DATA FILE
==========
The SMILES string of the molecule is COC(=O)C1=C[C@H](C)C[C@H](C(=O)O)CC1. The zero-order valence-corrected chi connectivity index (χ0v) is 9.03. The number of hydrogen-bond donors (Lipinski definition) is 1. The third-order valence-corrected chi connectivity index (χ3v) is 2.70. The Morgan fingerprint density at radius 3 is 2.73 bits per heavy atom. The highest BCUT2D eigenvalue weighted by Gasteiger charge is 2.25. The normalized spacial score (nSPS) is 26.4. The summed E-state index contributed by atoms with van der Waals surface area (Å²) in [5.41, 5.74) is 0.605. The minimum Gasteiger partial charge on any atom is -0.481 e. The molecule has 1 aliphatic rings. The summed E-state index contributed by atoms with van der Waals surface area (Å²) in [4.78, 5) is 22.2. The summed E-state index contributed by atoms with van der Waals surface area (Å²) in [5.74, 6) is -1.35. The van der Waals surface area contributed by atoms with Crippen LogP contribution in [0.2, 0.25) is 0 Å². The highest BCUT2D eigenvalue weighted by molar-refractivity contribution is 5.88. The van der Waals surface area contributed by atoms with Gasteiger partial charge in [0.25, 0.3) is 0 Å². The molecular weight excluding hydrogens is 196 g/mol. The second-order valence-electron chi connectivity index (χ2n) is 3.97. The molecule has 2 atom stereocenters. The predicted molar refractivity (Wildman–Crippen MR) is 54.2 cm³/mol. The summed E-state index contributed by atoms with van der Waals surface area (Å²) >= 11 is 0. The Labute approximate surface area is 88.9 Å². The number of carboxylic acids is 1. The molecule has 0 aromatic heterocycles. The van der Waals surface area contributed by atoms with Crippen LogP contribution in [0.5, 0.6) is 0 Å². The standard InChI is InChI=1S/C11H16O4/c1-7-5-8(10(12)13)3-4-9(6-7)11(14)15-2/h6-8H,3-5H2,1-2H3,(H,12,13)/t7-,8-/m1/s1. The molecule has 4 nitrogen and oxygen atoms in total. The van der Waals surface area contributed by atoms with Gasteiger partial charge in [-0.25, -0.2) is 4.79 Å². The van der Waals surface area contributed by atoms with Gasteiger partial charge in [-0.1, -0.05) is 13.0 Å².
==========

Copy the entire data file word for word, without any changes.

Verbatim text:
The SMILES string of the molecule is COC(=O)C1=C[C@H](C)C[C@H](C(=O)O)CC1. The zero-order valence-corrected chi connectivity index (χ0v) is 9.03. The number of hydrogen-bond donors (Lipinski definition) is 1. The third-order valence-corrected chi connectivity index (χ3v) is 2.70. The Morgan fingerprint density at radius 3 is 2.73 bits per heavy atom. The highest BCUT2D eigenvalue weighted by Gasteiger charge is 2.25. The normalized spacial score (nSPS) is 26.4. The summed E-state index contributed by atoms with van der Waals surface area (Å²) in [5.41, 5.74) is 0.605. The minimum Gasteiger partial charge on any atom is -0.481 e. The molecule has 1 aliphatic rings. The summed E-state index contributed by atoms with van der Waals surface area (Å²) in [4.78, 5) is 22.2. The summed E-state index contributed by atoms with van der Waals surface area (Å²) in [5.74, 6) is -1.35. The van der Waals surface area contributed by atoms with Crippen LogP contribution in [0.2, 0.25) is 0 Å². The highest BCUT2D eigenvalue weighted by molar-refractivity contribution is 5.88. The van der Waals surface area contributed by atoms with Gasteiger partial charge in [0.25, 0.3) is 0 Å². The molecular weight excluding hydrogens is 196 g/mol. The second-order valence-electron chi connectivity index (χ2n) is 3.97. The molecule has 2 atom stereocenters. The predicted molar refractivity (Wildman–Crippen MR) is 54.2 cm³/mol. The summed E-state index contributed by atoms with van der Waals surface area (Å²) >= 11 is 0. The Labute approximate surface area is 88.9 Å². The number of carboxylic acids is 1. The molecule has 0 aromatic heterocycles. The van der Waals surface area contributed by atoms with Crippen LogP contribution in [0.5, 0.6) is 0 Å². The standard InChI is InChI=1S/C11H16O4/c1-7-5-8(10(12)13)3-4-9(6-7)11(14)15-2/h6-8H,3-5H2,1-2H3,(H,12,13)/t7-,8-/m1/s1. The molecule has 4 nitrogen and oxygen atoms in total. The van der Waals surface area contributed by atoms with Gasteiger partial charge in [-0.25, -0.2) is 4.79 Å². The van der Waals surface area contributed by atoms with Gasteiger partial charge in [-0.1, -0.05) is 13.0 Å².